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Teaching Resources

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Teaching resources are those materials or tools that are useful in an educational process. Using an educational resource, an educator can teach a certain subject to his students.

This means that teaching resources help teachers to fulfill their educational function. In general, it can be said that these resources provide information, serve to put into practice what they have learned and, sometimes, they even constitute guides for students.

It's important to highlight that the teaching resources not only facilitate the teacher's task, but also make the learning process more accessible for the student, since it allows the former to present the knowledge in a closer, less abstract way.

Suppose a teacher wants to teach students from a high school how bad it's smoking. To meet this objective, the teacher can use different teaching resources: he projects a film that shows the consequences of smoking on the protagonist, organizes a poster contest with the aim that students advise other young people on the subject and leads to a former smoker to give a talk to the class.

Teaching resources often appeal to creativity and student motivation. Following the previous example, students will have to draw their own conclusions from the film, demonstrate their imagination by creating the poster and reflect on the life experience of the former smoker to take their example. The teaching-learning process, in this way, is more valuable with these resources than if only textbooks were used.

Let's look at some of the functions of teaching resources:

* provide the student with a series of data that improve or facilitate their learning process, as they allow them to feel identified with the subject or the characters involved;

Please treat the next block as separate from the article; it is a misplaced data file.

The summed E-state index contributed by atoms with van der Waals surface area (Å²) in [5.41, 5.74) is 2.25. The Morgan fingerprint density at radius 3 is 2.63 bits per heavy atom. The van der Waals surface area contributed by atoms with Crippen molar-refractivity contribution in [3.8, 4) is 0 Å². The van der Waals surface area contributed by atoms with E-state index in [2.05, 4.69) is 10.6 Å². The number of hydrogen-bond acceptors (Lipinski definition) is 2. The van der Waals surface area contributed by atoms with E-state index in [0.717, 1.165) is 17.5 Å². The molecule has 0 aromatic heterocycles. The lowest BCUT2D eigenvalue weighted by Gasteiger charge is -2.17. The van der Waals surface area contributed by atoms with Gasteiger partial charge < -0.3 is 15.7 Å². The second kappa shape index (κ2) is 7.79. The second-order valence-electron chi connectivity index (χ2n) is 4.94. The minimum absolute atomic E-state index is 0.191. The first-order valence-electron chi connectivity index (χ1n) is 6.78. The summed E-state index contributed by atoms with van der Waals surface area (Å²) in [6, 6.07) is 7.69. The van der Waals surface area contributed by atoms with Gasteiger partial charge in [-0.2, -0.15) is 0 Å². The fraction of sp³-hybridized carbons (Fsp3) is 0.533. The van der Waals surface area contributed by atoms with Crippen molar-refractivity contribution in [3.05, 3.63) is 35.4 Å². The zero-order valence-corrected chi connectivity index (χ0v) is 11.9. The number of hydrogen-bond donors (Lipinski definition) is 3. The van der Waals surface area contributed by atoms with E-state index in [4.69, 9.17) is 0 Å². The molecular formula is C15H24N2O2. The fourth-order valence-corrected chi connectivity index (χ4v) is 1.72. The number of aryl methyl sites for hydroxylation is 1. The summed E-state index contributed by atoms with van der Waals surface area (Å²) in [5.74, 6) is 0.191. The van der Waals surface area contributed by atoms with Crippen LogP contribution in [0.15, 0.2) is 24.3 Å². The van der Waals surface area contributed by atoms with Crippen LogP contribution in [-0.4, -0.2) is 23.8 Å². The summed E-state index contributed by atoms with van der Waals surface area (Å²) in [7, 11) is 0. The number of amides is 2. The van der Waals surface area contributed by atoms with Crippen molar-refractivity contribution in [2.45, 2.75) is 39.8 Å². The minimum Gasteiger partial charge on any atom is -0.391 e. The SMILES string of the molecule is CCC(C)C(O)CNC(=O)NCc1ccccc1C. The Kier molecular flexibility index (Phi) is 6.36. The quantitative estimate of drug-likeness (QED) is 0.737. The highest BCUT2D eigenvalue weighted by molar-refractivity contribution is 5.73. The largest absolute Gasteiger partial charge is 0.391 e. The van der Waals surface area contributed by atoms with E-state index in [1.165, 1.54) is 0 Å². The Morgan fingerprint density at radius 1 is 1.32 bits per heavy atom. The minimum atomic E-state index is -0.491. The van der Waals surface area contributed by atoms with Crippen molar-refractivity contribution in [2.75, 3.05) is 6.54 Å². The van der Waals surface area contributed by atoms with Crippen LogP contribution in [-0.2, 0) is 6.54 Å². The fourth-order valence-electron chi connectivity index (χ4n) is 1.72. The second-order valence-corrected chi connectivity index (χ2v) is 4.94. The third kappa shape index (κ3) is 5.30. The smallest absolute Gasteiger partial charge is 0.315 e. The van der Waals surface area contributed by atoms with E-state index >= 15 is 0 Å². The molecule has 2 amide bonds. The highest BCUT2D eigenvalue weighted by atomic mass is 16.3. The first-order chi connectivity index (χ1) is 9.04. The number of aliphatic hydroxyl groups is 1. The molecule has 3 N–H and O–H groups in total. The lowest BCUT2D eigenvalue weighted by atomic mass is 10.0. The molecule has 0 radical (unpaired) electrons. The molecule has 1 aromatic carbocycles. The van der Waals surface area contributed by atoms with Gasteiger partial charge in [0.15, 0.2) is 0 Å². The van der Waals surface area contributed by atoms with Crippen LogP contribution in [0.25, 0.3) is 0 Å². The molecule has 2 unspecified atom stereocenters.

* The teacher is provided with a structure on which to base and organize the concepts that they wish to transmit to the student, something very useful to make sure that they touch all the fundamental points and that none of them occupy time that could be used in others, returning teaching more entertaining and easy to assimilate;

* didactic resources are also ideal for exercising and developing the skills of each party, both who teaches and who learns the concepts, since they invite reflection and self-evaluation;

* motivate students to approach the content and encourage them to do something with it, after which a genuine interest is created that makes it difficult to interrupt the process and, therefore, the failure of the teaching staff;

* since reflection is one of the activities that usually emerges naturally from teaching resources, the teacher has the opportunity to evaluate the student from an unusual perspective during the rest of the work;

* allow the student to express themselves in a more spontaneous and free way, something that isn't possible on other occasions in which they must add to a strict structure in which their answers can only be "correct" or "incorrect", without space for the opinion.

To find the right teaching resources it's necessary to be clear about what we want to teach and organize the information clearly and directly. The materials must be attractive, since the key to success is in the first contact with the student. In addition, it's important to remember that they are a door to knowledge, a channel through which the individual must pass to access many more content than those present in the resources themselves.


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